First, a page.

July 01, 2016

# Know Thy MOOs

Block ciphers are symmetric-key encryption algorithms for encrypting discrete blocks or chunks of data. The size of the block determines how much data can be encrypted in one invocation of the cipher. AES, for example, has a block size of 128 bits with key sizes of 128, 192, and 256 bits. To encrypt larger pieces of data we run these ciphers in so-called modes of operation (MOO). There are a variety of MOOs, including electronic codebook (ECB), cipher block chaining (CBC), cipher feedback (CFB), output feedback (OFB), and counter mode (CTR). A single, isolated invocation of AES is the ECB mode [1]. Specifically, in this mode, each block is encrypted independently from the rest. Everyone knows (or should know) that this leaks a significant amount of information about the underlying plaintext. Thus, in practice, it’s not incredibly useful, even though each block can be processed in parallel for better performance.

Naturally, the choice of what MOO to go with depends on the use case. If efficiency is a requirement, then one might benefit from using a MOO that can be parallelized (for either encryption or decryption). Other factors to consider include whether or not the message should be padded [2], whether or not random access to plaintext data is needed [3], and whether integrity in addition to confidentiality is important [4]. The CTR mode is widely popular because it can be easily parallelized, does not fall prey to padding attacks like the CBC MOO [2], and permits random read access. There are other MOOs that provide properties similar to CTR. CFB, for example, which uses the output of a ciphertext block as input to the subsequent ciphertext block, allows for random read access. As a consequence of its linear encryption process, however, it is not as efficient. CBC is similar to CFB in that the output from a single block is carried over into subsequent blocks. However, unlike CBC, the plaintext XOR step is performed after the key stream generation. In CBC, the plaintext is XORd with the IV and then encrypted to create the initial ciphertext block. This allows an attacker with knowledge of the IV and control of the plaintext to create encrypted versions of any initial plaintext block, which is bad.

Rarely are these MOOs used in practice alone. AEAD constructions exist to add integrity on top of these confidentiality MOOs without sacrificing the underlying features. AEAD algorithms include counter with CBC-MAC (CCM), Galois counter mode (GCM), ChaCha20+Poly1305, and the synthetic initialization vector (SIV) (the latter being a special type of AEAD that is deterministic, i.e., it does not require an explicit IV). GCM is by far the most popular AEAD construction used today since it is easily parallelizable, has hardware support, and follows the encrypt-then-MAC design strategy for creating secure authenticated encryption schemes. (MAC-then-encrypt is not secure against universal forgeries.) The general consensus is that if confidentiality and integrity is required then one should use one of these AEAD schemes.

Why then do companies like Netflix use CBC for encrypting media files? According to an employee of Netflix, they use CBC in order to permit random access. Sometimes data chunks are transferred over a secure session and sometimes they are not. As users (randomly) seek throughout a movie they can be transferred stateless encryptions of the media without requiring any intermedate chunks. However, CBC encryption is malleable. It would be perfectly reasonable for an attacker to modify a single block of ciphertext, which would influence that same plaintext block and the subsequent one (see [1] for the pipeline), and have the plaintext result be decryption okay. Therefore, it is not unreasonable to imagine an attacker that performs such malleable modifications to censor or filter certain parts of the media. Without any integrity check, it’s impossible to detect this particular problem.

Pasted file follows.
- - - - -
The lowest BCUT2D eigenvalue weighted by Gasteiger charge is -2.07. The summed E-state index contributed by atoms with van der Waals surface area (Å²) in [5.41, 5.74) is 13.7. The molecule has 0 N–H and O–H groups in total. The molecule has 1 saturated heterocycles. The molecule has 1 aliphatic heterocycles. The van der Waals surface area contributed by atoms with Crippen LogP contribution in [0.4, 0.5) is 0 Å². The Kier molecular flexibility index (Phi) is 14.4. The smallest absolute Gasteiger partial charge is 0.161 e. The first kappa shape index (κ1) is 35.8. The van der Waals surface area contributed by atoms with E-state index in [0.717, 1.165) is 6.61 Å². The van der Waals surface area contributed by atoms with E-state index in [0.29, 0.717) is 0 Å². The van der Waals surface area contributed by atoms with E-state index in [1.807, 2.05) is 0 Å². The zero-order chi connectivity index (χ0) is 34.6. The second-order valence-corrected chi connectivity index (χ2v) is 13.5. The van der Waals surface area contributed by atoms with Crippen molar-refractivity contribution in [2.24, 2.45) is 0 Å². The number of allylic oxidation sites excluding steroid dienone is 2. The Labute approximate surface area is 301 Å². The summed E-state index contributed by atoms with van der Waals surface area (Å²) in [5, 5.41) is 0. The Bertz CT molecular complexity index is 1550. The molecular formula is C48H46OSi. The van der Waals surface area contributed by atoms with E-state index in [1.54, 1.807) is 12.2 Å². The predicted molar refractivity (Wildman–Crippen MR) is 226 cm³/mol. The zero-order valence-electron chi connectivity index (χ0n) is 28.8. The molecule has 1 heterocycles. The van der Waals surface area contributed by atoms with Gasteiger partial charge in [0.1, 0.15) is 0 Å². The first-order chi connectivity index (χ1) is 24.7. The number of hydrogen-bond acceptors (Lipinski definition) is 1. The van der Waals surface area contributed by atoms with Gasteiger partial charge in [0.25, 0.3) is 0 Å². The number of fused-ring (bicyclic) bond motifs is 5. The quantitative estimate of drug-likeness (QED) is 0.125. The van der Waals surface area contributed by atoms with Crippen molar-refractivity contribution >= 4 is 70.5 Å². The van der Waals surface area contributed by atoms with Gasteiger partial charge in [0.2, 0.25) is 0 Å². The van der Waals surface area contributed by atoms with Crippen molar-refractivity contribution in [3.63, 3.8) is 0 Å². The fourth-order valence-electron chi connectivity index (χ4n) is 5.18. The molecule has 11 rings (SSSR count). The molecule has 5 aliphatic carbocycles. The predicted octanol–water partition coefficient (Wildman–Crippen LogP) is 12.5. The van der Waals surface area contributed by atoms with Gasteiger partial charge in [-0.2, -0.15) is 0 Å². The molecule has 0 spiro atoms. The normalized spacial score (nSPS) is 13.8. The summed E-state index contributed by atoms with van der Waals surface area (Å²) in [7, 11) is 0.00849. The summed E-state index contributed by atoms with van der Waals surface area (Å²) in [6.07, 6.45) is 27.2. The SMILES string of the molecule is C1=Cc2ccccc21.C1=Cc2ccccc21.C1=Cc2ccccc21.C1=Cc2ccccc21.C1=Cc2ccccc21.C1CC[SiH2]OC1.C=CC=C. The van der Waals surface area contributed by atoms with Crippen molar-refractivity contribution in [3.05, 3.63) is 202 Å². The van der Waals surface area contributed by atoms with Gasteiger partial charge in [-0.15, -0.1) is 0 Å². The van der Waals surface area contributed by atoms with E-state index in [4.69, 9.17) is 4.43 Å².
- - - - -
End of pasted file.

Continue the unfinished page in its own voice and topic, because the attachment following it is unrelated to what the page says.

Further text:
Now, I’m sure Netflix takes precautions against this type of attack, but it’s interesting to think about. What’s more puzzling is why they don’t just use an AEAD construction in the first place. AES-GCM, for example, does permit this same type of random access in the underlying CTR mode. However, integrity cannot be ascertained without possession of the entire ciphertext block. This could be addressed by breaking down the media encryption into smaller blocks. For example, instead of encrypting a media file with $k = m \times n$ plaintext blocks and transferring a single GCM tag, one could encrypt $m$ blocks $n$ times and send $n$ tags. These tags could also be injected in the stream of ciphertext blocks so that random access is still permissable after the collection of $m$ ciphertext blocks and a tag.

Regardless of the approach here, there are options better suited than CBC for encrypting large media files while still supporting random access. Maybe Netflix uses CBC because it’s generally considered to be safe when used correctly (pad your messages!). Or maybe they use CBC because switching to GCM is too much of a headache and storing and transferring some extra bytes for MAC tags is too costly. I can only speculate, but I think they can do better.

# References

• [1] http://csrc.nist.gov/publications/nistpubs/800-38a/sp800-38a.pdf
• [2] Yau, Arnold KL, Kenneth G. Paterson, and Chris J. Mitchell. “Padding oracle attacks on CBC-mode encryption with secret and random IVs.” International Workshop on Fast Software Encryption. Springer Berlin Heidelberg, 2005.
• [3] Martin, Luther. “XTS: A mode of AES for encrypting hard disks.” IEEE Security & Privacy 3.8 (2010): 68-69.
• [4] Rogaway, Phillip. “Authenticated-encryption with associated-data.” Proceedings of the 9th ACM conference on Computer and communications security. ACM, 2002.